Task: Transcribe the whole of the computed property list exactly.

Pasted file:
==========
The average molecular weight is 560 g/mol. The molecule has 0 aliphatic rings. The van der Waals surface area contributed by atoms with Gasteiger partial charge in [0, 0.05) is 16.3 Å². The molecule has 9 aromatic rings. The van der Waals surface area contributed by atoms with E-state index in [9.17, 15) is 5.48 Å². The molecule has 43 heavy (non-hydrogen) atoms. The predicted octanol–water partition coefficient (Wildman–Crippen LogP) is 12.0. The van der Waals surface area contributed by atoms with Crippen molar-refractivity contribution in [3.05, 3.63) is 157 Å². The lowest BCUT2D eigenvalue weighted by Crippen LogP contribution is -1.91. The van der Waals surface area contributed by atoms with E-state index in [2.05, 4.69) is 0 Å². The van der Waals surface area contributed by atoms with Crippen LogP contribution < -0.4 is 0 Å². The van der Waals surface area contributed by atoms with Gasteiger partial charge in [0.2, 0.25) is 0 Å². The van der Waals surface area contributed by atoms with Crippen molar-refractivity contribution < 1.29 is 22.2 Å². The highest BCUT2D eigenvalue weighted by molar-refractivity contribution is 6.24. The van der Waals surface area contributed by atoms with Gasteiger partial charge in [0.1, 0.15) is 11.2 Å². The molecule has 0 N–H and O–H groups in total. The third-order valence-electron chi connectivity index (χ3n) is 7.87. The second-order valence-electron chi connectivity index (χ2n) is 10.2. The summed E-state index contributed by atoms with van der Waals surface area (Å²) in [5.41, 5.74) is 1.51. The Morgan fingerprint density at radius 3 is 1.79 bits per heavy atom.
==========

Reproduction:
The average molecular weight is 560 g/mol. The molecule has 0 aliphatic rings. The van der Waals surface area contributed by atoms with Gasteiger partial charge in [0, 0.05) is 16.3 Å². The molecule has 9 aromatic rings. The van der Waals surface area contributed by atoms with E-state index in [9.17, 15) is 5.48 Å². The molecule has 43 heavy (non-hydrogen) atoms. The predicted octanol–water partition coefficient (Wildman–Crippen LogP) is 12.0. The van der Waals surface area contributed by atoms with Crippen molar-refractivity contribution in [3.05, 3.63) is 157 Å². The lowest BCUT2D eigenvalue weighted by Crippen LogP contribution is -1.91. The van der Waals surface area contributed by atoms with E-state index in [2.05, 4.69) is 0 Å². The van der Waals surface area contributed by atoms with Crippen LogP contribution < -0.4 is 0 Å². The van der Waals surface area contributed by atoms with Gasteiger partial charge in [0.2, 0.25) is 0 Å². The van der Waals surface area contributed by atoms with Crippen molar-refractivity contribution < 1.29 is 22.2 Å². The highest BCUT2D eigenvalue weighted by molar-refractivity contribution is 6.24. The van der Waals surface area contributed by atoms with Gasteiger partial charge in [0.1, 0.15) is 11.2 Å². The molecule has 0 N–H and O–H groups in total. The third-order valence-electron chi connectivity index (χ3n) is 7.87. The second-order valence-electron chi connectivity index (χ2n) is 10.2. The summed E-state index contributed by atoms with van der Waals surface area (Å²) in [5.41, 5.74) is 1.51. The Morgan fingerprint density at radius 3 is 1.79 bits per heavy atom.